Coding class at Dev Bootcamp (Credit: Dev Bootcamp)

A career in programming and a career in education are usually seen on opposite sides of the innovation spectrum.

But some teachers see a natural progression from ed to web. Several of those educators turned developers came together at Dev Bootcamp on Monday to share their thoughts on making the leap from the classroom to coding (and why they actually see that move as a way back into education).

Edgar Garza, a former math teacher at UNO and Noble charter school networks turned developer at design goods startup PaletteApp, said he used coding as a way to get kids interested in the practical side of math. He got so good at convincing kids they should care about math so they could create apps, he realized that was what he actually wanted to do. From there, the transition was natural.

“A lot of people say teaching is more like an art than a science, that is the same with code,” he said. “There are opportunities for you to be creative. It’s like arithmetic, rather than calculus.”

Peggy Fox, a former Chicago Public Schools data analysts, now developer at salon appointment startup PrettyQuick, said teaching tricks and mnemonic devices helped her adapt to new languages that come with different coding tasks and jobs. “I find that I am constantly teaching myself,” she said.

That mindset is one of the reasons Dev Bootcamp decided to bring these teachers together, said Emily Heist Moss, the coding bootcamp’s marketing and community outreach manager. She said they consistently saw some of their most successful alums were teachers because they love learning.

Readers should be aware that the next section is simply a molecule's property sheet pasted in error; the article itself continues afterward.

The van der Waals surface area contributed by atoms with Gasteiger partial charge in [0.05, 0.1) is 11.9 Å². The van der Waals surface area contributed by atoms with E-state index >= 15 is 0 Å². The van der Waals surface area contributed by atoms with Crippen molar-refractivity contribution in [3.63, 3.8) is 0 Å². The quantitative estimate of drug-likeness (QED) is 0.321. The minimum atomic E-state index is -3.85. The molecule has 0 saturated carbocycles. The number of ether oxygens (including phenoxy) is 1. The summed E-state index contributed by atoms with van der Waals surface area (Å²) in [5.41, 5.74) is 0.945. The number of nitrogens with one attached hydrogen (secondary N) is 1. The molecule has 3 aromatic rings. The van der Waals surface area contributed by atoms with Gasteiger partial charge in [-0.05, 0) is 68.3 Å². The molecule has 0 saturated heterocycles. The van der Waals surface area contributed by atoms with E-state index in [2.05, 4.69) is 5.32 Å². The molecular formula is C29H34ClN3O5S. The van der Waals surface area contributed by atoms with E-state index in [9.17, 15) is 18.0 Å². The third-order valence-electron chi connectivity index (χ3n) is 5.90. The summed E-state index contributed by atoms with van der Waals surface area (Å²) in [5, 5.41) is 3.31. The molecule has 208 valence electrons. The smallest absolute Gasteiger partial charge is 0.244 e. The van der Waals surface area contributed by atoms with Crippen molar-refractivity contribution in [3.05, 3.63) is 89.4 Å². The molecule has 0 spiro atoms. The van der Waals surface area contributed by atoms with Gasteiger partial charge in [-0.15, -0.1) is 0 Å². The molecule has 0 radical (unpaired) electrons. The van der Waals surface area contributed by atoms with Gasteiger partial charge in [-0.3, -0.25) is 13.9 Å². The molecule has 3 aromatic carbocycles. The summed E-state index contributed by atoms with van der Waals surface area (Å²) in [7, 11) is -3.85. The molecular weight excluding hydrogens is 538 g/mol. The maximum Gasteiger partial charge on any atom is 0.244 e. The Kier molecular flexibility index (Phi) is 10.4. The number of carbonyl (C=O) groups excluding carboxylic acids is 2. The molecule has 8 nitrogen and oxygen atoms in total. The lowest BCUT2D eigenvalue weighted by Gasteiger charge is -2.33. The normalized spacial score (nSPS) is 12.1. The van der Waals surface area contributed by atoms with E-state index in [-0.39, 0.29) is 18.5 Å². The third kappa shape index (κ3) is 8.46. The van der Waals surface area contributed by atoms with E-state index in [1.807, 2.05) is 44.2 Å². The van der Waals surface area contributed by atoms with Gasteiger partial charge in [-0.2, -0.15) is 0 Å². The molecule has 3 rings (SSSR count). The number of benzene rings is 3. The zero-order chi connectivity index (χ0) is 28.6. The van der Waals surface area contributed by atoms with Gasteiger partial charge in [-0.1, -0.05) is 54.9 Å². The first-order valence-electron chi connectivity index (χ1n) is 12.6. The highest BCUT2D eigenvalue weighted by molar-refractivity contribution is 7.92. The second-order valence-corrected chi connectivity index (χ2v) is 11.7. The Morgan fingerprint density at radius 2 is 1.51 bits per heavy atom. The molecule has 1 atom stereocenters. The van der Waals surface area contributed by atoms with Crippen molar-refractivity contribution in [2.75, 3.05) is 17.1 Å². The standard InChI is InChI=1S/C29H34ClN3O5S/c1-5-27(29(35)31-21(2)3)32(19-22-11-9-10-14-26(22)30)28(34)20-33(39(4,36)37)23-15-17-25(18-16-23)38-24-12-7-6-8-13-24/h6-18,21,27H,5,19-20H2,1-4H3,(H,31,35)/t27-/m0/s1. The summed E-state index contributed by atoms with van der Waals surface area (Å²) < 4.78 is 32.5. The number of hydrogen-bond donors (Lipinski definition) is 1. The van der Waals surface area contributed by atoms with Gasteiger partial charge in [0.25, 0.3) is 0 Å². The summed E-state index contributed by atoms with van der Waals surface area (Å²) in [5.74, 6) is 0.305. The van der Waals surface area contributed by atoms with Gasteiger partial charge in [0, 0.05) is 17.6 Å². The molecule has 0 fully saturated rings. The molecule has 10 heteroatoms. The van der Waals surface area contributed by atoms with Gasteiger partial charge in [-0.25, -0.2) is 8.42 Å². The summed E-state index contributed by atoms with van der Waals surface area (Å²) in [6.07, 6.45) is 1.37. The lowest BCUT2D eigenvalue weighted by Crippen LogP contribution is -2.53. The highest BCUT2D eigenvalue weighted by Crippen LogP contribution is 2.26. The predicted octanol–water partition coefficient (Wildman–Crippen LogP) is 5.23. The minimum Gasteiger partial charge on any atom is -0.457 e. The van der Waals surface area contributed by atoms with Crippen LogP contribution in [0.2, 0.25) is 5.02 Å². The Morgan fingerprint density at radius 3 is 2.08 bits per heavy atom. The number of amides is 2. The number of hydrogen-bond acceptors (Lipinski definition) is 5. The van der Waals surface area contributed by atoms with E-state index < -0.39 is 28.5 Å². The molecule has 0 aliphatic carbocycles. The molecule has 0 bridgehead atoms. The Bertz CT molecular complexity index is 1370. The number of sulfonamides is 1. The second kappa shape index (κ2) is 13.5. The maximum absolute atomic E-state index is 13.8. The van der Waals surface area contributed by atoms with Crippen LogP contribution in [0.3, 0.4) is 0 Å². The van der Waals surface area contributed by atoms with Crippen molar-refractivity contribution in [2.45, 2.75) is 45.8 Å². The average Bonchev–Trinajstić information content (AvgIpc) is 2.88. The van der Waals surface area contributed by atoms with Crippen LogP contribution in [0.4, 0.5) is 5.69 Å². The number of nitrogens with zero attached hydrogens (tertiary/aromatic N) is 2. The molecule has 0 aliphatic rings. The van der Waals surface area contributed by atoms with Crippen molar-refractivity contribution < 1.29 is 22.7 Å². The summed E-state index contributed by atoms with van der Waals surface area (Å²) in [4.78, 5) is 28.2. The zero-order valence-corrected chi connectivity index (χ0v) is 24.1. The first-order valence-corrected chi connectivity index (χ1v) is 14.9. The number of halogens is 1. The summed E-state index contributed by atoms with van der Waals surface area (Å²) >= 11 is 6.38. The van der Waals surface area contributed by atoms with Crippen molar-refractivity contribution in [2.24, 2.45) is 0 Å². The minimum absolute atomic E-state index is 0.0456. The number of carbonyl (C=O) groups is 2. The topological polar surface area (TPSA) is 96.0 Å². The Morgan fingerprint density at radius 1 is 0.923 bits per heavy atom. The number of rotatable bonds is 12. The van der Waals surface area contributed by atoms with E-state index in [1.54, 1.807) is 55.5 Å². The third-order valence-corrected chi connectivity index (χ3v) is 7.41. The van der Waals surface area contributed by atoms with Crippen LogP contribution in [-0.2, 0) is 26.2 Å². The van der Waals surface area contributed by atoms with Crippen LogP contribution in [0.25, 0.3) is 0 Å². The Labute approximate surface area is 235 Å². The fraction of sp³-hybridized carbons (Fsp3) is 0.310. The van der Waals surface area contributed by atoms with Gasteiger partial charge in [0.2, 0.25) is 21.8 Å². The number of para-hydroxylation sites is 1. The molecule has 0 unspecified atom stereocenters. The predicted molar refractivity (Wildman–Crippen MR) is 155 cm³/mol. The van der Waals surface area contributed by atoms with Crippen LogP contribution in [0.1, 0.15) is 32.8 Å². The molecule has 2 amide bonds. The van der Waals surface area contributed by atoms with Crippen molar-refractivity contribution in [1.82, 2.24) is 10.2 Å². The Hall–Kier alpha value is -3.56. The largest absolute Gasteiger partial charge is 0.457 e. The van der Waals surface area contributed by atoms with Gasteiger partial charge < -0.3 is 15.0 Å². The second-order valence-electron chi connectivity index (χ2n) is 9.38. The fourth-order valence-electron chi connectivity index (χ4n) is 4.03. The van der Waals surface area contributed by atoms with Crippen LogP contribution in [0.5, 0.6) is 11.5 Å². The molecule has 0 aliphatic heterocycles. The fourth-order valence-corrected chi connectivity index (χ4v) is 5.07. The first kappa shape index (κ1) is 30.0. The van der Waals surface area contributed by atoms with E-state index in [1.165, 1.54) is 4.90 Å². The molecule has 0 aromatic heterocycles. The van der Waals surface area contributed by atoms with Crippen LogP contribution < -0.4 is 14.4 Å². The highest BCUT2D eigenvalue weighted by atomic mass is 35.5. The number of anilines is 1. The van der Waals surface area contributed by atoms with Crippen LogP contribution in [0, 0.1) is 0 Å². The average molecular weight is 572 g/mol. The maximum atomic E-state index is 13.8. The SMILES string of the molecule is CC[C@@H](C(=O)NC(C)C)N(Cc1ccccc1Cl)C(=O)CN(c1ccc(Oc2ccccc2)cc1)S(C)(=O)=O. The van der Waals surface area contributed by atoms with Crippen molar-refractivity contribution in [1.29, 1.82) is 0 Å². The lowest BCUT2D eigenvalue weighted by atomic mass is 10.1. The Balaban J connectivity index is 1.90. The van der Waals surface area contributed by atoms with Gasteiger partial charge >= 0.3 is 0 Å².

“Teachers do really well,” she said. “It’s an academic environment and a collaborative environment.”

Nearly all the panelists saw coding as a way to improve education, while recuperating from the daily grind of the classroom, especially at high-needs schools. Jonathan Young, who formerly taught in CPS and now works as a developer at Groupon, said he is frustrated at the difficulties teachers face getting tech in kids’ hands. “We haven’t adapted, why can’t we move forward?” he said of the education industry.

The hope, for most of the panelists, is to gain experience as developers elsewhere, then bring those skills back to education, perhaps in edtech or maybe through coding classes in schools. All the teachers-turned-developers said they missed working with kids– the breakthrough moments, the sense of mastery, even the intangible energy in schools. The majority of them said they are working toward getting back to education somehow, but likely as edtech developers.

In fact of the panelists, Casey Cumbow, who taught math in South Carolina through TFA, is now an instructor at Dev Bootcamp.

“I love helping students here find their passion and develop the skills to literally work in any industry and love what they do,” she said.

That being said, finding a developing job in edtech is generally easier said than done, several panelists pointed out. Since the industry is still small, and not as funded as other tech, edtech companies tend to hire people with more developing experience who can really build something from the ground up. Even if companies are willing to hire someone with less experience, it may be tough to get the mentorship and develop skills at a small company.

That being said, Fox said experience in education did help her get a foot in the door.”Having a diverse background is good,” she said about job prospects. “You’re going to wear many hats especially if you’re looking to go into a startup.”